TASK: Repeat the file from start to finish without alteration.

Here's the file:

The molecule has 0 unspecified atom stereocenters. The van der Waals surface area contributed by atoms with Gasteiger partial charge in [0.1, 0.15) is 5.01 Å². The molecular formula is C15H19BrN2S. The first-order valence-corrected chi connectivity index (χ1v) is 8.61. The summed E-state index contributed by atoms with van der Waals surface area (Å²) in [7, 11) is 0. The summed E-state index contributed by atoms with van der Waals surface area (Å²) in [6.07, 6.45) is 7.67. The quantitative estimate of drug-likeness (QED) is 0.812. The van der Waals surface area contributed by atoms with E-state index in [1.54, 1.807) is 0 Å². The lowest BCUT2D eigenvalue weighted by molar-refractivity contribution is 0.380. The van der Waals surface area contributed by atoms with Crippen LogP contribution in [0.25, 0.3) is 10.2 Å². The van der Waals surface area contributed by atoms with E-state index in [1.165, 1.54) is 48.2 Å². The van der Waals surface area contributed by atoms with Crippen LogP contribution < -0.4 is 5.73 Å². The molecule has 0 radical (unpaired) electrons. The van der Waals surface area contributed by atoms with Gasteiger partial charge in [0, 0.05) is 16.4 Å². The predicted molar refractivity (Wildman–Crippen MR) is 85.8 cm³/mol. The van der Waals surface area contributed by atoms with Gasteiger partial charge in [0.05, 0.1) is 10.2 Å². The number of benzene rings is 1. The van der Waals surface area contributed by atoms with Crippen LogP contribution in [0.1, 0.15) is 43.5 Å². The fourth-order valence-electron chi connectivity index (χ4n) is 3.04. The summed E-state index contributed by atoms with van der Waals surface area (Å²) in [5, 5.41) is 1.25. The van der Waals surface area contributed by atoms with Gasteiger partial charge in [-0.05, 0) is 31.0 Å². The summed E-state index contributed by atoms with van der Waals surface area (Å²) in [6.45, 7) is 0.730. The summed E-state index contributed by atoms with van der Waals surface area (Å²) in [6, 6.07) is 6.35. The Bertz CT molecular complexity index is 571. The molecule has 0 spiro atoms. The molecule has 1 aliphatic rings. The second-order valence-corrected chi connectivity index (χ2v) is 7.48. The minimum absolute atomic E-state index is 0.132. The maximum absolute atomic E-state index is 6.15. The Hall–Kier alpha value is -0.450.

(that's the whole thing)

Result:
The molecule has 0 unspecified atom stereocenters. The van der Waals surface area contributed by atoms with Gasteiger partial charge in [0.1, 0.15) is 5.01 Å². The molecular formula is C15H19BrN2S. The first-order valence-corrected chi connectivity index (χ1v) is 8.61. The summed E-state index contributed by atoms with van der Waals surface area (Å²) in [7, 11) is 0. The summed E-state index contributed by atoms with van der Waals surface area (Å²) in [6.07, 6.45) is 7.67. The quantitative estimate of drug-likeness (QED) is 0.812. The van der Waals surface area contributed by atoms with E-state index in [1.54, 1.807) is 0 Å². The lowest BCUT2D eigenvalue weighted by molar-refractivity contribution is 0.380. The van der Waals surface area contributed by atoms with Crippen LogP contribution in [0.25, 0.3) is 10.2 Å². The van der Waals surface area contributed by atoms with E-state index in [1.165, 1.54) is 48.2 Å². The van der Waals surface area contributed by atoms with Crippen LogP contribution < -0.4 is 5.73 Å². The molecule has 0 radical (unpaired) electrons. The van der Waals surface area contributed by atoms with Gasteiger partial charge in [0, 0.05) is 16.4 Å². The predicted molar refractivity (Wildman–Crippen MR) is 85.8 cm³/mol. The van der Waals surface area contributed by atoms with Gasteiger partial charge in [0.05, 0.1) is 10.2 Å². The number of benzene rings is 1. The van der Waals surface area contributed by atoms with Crippen LogP contribution in [0.1, 0.15) is 43.5 Å². The fourth-order valence-electron chi connectivity index (χ4n) is 3.04. The summed E-state index contributed by atoms with van der Waals surface area (Å²) in [5, 5.41) is 1.25. The van der Waals surface area contributed by atoms with Gasteiger partial charge in [-0.05, 0) is 31.0 Å². The summed E-state index contributed by atoms with van der Waals surface area (Å²) in [6.45, 7) is 0.730. The summed E-state index contributed by atoms with van der Waals surface area (Å²) in [6, 6.07) is 6.35. The Bertz CT molecular complexity index is 571. The molecule has 0 spiro atoms. The molecule has 1 aliphatic rings. The second-order valence-corrected chi connectivity index (χ2v) is 7.48. The minimum absolute atomic E-state index is 0.132. The maximum absolute atomic E-state index is 6.15. The Hall–Kier alpha value is -0.450.